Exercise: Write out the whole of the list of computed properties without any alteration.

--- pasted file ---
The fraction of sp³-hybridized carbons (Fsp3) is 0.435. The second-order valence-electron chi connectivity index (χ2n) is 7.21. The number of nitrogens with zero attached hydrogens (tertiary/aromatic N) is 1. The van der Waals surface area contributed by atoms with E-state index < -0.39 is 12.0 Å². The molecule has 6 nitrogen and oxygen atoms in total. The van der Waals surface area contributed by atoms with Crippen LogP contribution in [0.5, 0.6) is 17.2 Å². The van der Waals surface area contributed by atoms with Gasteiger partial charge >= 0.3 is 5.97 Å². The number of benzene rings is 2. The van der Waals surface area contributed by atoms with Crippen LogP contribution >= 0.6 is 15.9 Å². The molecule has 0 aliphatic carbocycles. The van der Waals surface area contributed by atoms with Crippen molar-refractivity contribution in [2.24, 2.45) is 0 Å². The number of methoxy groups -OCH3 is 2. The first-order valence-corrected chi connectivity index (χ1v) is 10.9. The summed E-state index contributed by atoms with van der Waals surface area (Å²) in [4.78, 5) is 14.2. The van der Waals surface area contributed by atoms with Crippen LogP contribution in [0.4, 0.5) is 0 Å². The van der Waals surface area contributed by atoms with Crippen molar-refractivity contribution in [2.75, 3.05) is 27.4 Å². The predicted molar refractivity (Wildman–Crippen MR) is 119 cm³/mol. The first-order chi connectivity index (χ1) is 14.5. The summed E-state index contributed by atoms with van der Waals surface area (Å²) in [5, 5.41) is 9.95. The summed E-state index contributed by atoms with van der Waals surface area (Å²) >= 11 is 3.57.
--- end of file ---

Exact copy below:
The fraction of sp³-hybridized carbons (Fsp3) is 0.435. The second-order valence-electron chi connectivity index (χ2n) is 7.21. The number of nitrogens with zero attached hydrogens (tertiary/aromatic N) is 1. The van der Waals surface area contributed by atoms with E-state index < -0.39 is 12.0 Å². The molecule has 6 nitrogen and oxygen atoms in total. The van der Waals surface area contributed by atoms with Crippen LogP contribution in [0.5, 0.6) is 17.2 Å². The van der Waals surface area contributed by atoms with Gasteiger partial charge >= 0.3 is 5.97 Å². The number of benzene rings is 2. The van der Waals surface area contributed by atoms with Crippen LogP contribution >= 0.6 is 15.9 Å². The molecule has 0 aliphatic carbocycles. The van der Waals surface area contributed by atoms with Crippen molar-refractivity contribution in [2.24, 2.45) is 0 Å². The number of methoxy groups -OCH3 is 2. The first-order valence-corrected chi connectivity index (χ1v) is 10.9. The summed E-state index contributed by atoms with van der Waals surface area (Å²) in [4.78, 5) is 14.2. The van der Waals surface area contributed by atoms with Crippen LogP contribution in [0.4, 0.5) is 0 Å². The van der Waals surface area contributed by atoms with Crippen molar-refractivity contribution in [2.75, 3.05) is 27.4 Å². The predicted molar refractivity (Wildman–Crippen MR) is 119 cm³/mol. The first-order chi connectivity index (χ1) is 14.5. The summed E-state index contributed by atoms with van der Waals surface area (Å²) in [5, 5.41) is 9.95. The summed E-state index contributed by atoms with van der Waals surface area (Å²) >= 11 is 3.57.